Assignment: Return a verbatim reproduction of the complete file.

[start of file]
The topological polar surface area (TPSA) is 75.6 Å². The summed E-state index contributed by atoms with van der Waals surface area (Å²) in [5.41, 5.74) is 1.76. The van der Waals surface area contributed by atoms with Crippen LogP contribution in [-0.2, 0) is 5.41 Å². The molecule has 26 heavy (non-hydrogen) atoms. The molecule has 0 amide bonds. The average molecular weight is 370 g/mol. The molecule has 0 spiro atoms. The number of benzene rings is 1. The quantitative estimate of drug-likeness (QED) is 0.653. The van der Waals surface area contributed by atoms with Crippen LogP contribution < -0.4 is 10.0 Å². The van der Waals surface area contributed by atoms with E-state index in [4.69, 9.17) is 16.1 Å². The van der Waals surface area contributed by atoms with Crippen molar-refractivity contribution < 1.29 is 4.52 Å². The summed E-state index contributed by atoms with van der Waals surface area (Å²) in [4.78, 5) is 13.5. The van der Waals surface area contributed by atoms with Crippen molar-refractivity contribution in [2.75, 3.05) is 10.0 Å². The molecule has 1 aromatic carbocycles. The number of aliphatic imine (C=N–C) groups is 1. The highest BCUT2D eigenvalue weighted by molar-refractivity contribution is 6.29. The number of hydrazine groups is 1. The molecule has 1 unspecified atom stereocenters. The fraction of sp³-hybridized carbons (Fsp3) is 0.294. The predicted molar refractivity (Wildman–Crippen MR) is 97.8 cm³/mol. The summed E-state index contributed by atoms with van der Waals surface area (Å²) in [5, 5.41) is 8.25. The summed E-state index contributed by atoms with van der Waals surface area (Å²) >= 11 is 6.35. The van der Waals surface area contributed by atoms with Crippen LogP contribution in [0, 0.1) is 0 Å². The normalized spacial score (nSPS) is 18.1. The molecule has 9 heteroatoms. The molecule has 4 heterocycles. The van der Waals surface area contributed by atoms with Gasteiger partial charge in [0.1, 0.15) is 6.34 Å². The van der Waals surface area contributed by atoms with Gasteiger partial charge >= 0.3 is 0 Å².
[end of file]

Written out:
The topological polar surface area (TPSA) is 75.6 Å². The summed E-state index contributed by atoms with van der Waals surface area (Å²) in [5.41, 5.74) is 1.76. The van der Waals surface area contributed by atoms with Crippen LogP contribution in [-0.2, 0) is 5.41 Å². The molecule has 26 heavy (non-hydrogen) atoms. The molecule has 0 amide bonds. The average molecular weight is 370 g/mol. The molecule has 0 spiro atoms. The number of benzene rings is 1. The quantitative estimate of drug-likeness (QED) is 0.653. The van der Waals surface area contributed by atoms with Crippen LogP contribution < -0.4 is 10.0 Å². The van der Waals surface area contributed by atoms with E-state index in [4.69, 9.17) is 16.1 Å². The van der Waals surface area contributed by atoms with Crippen molar-refractivity contribution < 1.29 is 4.52 Å². The summed E-state index contributed by atoms with van der Waals surface area (Å²) in [4.78, 5) is 13.5. The van der Waals surface area contributed by atoms with Crippen molar-refractivity contribution in [2.75, 3.05) is 10.0 Å². The molecule has 1 aromatic carbocycles. The number of aliphatic imine (C=N–C) groups is 1. The highest BCUT2D eigenvalue weighted by molar-refractivity contribution is 6.29. The number of hydrazine groups is 1. The molecule has 1 unspecified atom stereocenters. The fraction of sp³-hybridized carbons (Fsp3) is 0.294. The predicted molar refractivity (Wildman–Crippen MR) is 97.8 cm³/mol. The summed E-state index contributed by atoms with van der Waals surface area (Å²) in [5, 5.41) is 8.25. The summed E-state index contributed by atoms with van der Waals surface area (Å²) >= 11 is 6.35. The van der Waals surface area contributed by atoms with Crippen LogP contribution in [0, 0.1) is 0 Å². The normalized spacial score (nSPS) is 18.1. The molecule has 9 heteroatoms. The molecule has 4 heterocycles. The van der Waals surface area contributed by atoms with Gasteiger partial charge in [0.1, 0.15) is 6.34 Å². The van der Waals surface area contributed by atoms with Gasteiger partial charge >= 0.3 is 0 Å².